Review: Samsung Galaxy S III
One of the stand-out features of the GS3 is Samsung's S Voice. Like Apple's Siri, it is a voice-controlled assistant for the GS3. Double tap the home key and S Voice launches, asking you what you want help with. You can search for contacts, dictate SMS messages, check the weather, see alarms, and so on. It definitely has limitations. You can't use it to start and address an email, for example, but you can dictate the text therein. You can have it start the media player, but not to automatically open the camera and take a picture.
S Voice's performance was mixed at best. At times, it was very fast and very accurate. Other times it was fast but inaccurate. Samsung is not marketing S Voice as a beta product, like Apple's Siri is, but it feels less refined over all. Even so, once you get the hang of it, I am sure plenty of GS3 users will be pleased with it.
S Memo is basically a trimmed down version of the same S-Pen software that came with the Galaxy Note — but without the actual pen (AKA, stylus). Perhaps this is why the app has been renamed to S Memo.
S Memo is pretty much what the name implies, a note-taking application that works with your finger rather than a stylus. Using S Memo, you can write notes on a picture, erase portions of it, crop anything (not just squares or circles, but really fine-tuned cropping), rotate the image, and share it via a social networking and so on.
S Memo also lets you take notes. You can fire up a new note and compose a message — either by writing the note yourself as you would on paper, only with your finger instead. (I will admit that Swype works WAY better with the S-Pen than with your thumb, as the S-Pen allows you to be much more precise.) Notes can be multiple pages long, and S Memo includes handwriting recognition software to try to figure out stuff you write yourself. You can import images, clip art, or maps, you can skip the pen and keyboard entirely and dictate notes, and of course you can send the notes to others via email, social networks, etc.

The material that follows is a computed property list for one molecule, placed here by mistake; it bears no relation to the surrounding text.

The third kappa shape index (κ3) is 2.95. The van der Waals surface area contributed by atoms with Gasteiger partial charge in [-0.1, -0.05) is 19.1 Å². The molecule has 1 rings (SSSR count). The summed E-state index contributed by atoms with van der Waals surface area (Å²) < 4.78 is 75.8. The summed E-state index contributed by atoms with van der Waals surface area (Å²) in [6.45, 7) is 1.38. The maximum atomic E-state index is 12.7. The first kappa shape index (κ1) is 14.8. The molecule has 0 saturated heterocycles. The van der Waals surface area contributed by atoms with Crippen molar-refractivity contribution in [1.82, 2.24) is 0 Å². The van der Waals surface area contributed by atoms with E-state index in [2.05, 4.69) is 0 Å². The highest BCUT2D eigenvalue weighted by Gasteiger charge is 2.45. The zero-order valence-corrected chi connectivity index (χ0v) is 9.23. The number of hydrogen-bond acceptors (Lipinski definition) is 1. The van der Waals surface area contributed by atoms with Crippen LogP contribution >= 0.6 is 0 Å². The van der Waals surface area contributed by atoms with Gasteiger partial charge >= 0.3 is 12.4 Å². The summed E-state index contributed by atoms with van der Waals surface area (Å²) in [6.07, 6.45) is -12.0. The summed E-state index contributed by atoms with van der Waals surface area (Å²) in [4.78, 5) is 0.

In case you're not confident of your ability to find apps in the Google Play Store, Samsung offers S Suggest. As the name implies, S Suggest will occasionally suggest that you explore certain apps based on the apps and services you've already downloaded to your device. In addition to the suggestion, it also acts as a repository for apps that Samsung likes or wants to promote. It works both as a full app, and as a home screen widget. I turned it off.
One of the cool innovations given to the GS3 by Samsung is AllShare. This app allows one user to share their content with a group of other GS3 users. For example, say I choose to share a photo album with you. Not only can you see it (this is all accomplished over WiFi, by the way), but you can interact with it. Other participants can swipe through the gallery, which is cached locally on the participants' devices, as well as write notes on the images or other content being shared. It's pretty neat. Samsung showed the feature working with about 25 GS3s, which were all displaying the same content in unison, sort of like how Best Buy shows the same thing on all it's TVs at once in the show room.
The idea behind Buddy Photo Share is to instantly share photos with a group of people at once. The way Samsung pitched it is as follows: say you're at a party with a bunch of other Samsung GS3 users. If everyone sets Buddy Photo Share on, all the photos taken that evening by all the attendees will automatically be synced and shared with the other participants. This means everyone in the group gets to see all the photos captured by the entire group. It’s a cool idea, but certainly something which requires a bit of discretion. It’s easy to set up, and it even automatically tags people in the photos.
One last photo-sharing app on the GS3 is a bit more personal. Essentially, you set up a connection with a single other user by tapping phones, and transfer an image directly from one phone to another (over Wi-Fi.) It basically lets people share photos immediately without the need to send the file via email, SMS, or Dropbox, etc.
The last bit of tech Samsung stuffed into the GS3 is TecTiles. TecTiles are programmable NFC stickers that will interact with the GS3. Using an app, GS3 owners can set up each tag to perform one of about a score of actions. For example, use one at work to turn on the Wi-Fi radio and automatically connect to your corporate network. Or use one to initiate a phone call to your significant other when you get home. Or set checkin on FourSquare, or send a Tweet, or your Facebook status. Programming the TecTiles is a cinch. Samsung is selling the stickers in packs of 5 for $15, which I feel is horribly overpriced. The entire exercise, however, is to teach consumers how to use their device's NFC capabilities. This way, when more advanced features, such as making automated payments, become available, the user behavior and familiarity with how it works is already there.